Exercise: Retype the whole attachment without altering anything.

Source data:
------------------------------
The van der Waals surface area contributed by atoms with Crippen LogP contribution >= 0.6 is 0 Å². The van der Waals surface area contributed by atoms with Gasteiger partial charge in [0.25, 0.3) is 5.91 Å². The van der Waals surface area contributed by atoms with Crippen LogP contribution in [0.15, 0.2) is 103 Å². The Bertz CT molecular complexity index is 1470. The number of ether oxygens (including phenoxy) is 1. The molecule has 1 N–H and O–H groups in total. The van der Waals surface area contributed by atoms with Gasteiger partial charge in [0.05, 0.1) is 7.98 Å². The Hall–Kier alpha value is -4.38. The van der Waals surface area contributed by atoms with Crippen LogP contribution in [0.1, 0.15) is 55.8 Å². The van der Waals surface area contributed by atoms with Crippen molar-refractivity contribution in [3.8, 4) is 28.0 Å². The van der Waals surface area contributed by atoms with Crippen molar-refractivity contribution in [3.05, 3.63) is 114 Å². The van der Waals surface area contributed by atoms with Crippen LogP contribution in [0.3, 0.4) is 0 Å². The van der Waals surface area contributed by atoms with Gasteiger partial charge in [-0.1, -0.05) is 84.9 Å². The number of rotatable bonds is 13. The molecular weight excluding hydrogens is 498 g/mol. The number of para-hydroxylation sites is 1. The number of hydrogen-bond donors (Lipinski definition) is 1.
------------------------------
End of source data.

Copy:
The van der Waals surface area contributed by atoms with Crippen LogP contribution >= 0.6 is 0 Å². The van der Waals surface area contributed by atoms with Gasteiger partial charge in [0.25, 0.3) is 5.91 Å². The van der Waals surface area contributed by atoms with Crippen LogP contribution in [0.15, 0.2) is 103 Å². The Bertz CT molecular complexity index is 1470. The number of ether oxygens (including phenoxy) is 1. The molecule has 1 N–H and O–H groups in total. The van der Waals surface area contributed by atoms with Gasteiger partial charge in [0.05, 0.1) is 7.98 Å². The Hall–Kier alpha value is -4.38. The van der Waals surface area contributed by atoms with Crippen LogP contribution in [0.1, 0.15) is 55.8 Å². The van der Waals surface area contributed by atoms with Crippen molar-refractivity contribution in [3.8, 4) is 28.0 Å². The van der Waals surface area contributed by atoms with Crippen molar-refractivity contribution in [3.05, 3.63) is 114 Å². The van der Waals surface area contributed by atoms with Crippen LogP contribution in [0.3, 0.4) is 0 Å². The van der Waals surface area contributed by atoms with Gasteiger partial charge in [-0.1, -0.05) is 84.9 Å². The number of rotatable bonds is 13. The molecular weight excluding hydrogens is 498 g/mol. The number of para-hydroxylation sites is 1. The number of hydrogen-bond donors (Lipinski definition) is 1.